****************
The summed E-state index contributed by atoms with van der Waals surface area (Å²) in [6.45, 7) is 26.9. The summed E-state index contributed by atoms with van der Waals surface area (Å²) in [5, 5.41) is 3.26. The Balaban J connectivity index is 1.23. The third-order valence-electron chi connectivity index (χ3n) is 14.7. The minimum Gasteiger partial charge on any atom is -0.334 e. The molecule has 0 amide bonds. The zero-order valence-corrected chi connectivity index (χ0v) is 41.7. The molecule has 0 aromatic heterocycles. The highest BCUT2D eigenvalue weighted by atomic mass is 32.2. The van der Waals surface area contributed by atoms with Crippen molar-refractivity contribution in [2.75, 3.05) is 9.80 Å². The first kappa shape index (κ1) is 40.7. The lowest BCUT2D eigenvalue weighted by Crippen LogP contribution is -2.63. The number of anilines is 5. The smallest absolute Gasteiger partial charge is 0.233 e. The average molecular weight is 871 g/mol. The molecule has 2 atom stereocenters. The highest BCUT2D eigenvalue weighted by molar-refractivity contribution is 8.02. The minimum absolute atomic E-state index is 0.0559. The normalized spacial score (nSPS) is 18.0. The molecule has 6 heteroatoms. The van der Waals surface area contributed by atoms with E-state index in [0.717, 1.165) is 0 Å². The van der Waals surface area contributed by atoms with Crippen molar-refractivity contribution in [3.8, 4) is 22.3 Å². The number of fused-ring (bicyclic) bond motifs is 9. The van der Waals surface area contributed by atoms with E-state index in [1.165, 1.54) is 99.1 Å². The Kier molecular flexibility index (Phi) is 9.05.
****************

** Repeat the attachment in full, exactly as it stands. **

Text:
The summed E-state index contributed by atoms with van der Waals surface area (Å²) in [6.45, 7) is 26.9. The summed E-state index contributed by atoms with van der Waals surface area (Å²) in [5, 5.41) is 3.26. The Balaban J connectivity index is 1.23. The third-order valence-electron chi connectivity index (χ3n) is 14.7. The minimum Gasteiger partial charge on any atom is -0.334 e. The molecule has 0 amide bonds. The zero-order valence-corrected chi connectivity index (χ0v) is 41.7. The molecule has 0 aromatic heterocycles. The highest BCUT2D eigenvalue weighted by atomic mass is 32.2. The van der Waals surface area contributed by atoms with Crippen molar-refractivity contribution in [2.75, 3.05) is 9.80 Å². The first kappa shape index (κ1) is 40.7. The lowest BCUT2D eigenvalue weighted by Crippen LogP contribution is -2.63. The number of anilines is 5. The smallest absolute Gasteiger partial charge is 0.233 e. The average molecular weight is 871 g/mol. The molecule has 2 atom stereocenters. The highest BCUT2D eigenvalue weighted by molar-refractivity contribution is 8.02. The minimum absolute atomic E-state index is 0.0559. The normalized spacial score (nSPS) is 18.0. The molecule has 6 heteroatoms. The van der Waals surface area contributed by atoms with E-state index in [0.717, 1.165) is 0 Å². The van der Waals surface area contributed by atoms with Crippen molar-refractivity contribution in [3.8, 4) is 22.3 Å². The number of fused-ring (bicyclic) bond motifs is 9. The van der Waals surface area contributed by atoms with E-state index in [1.165, 1.54) is 99.1 Å². The Kier molecular flexibility index (Phi) is 9.05.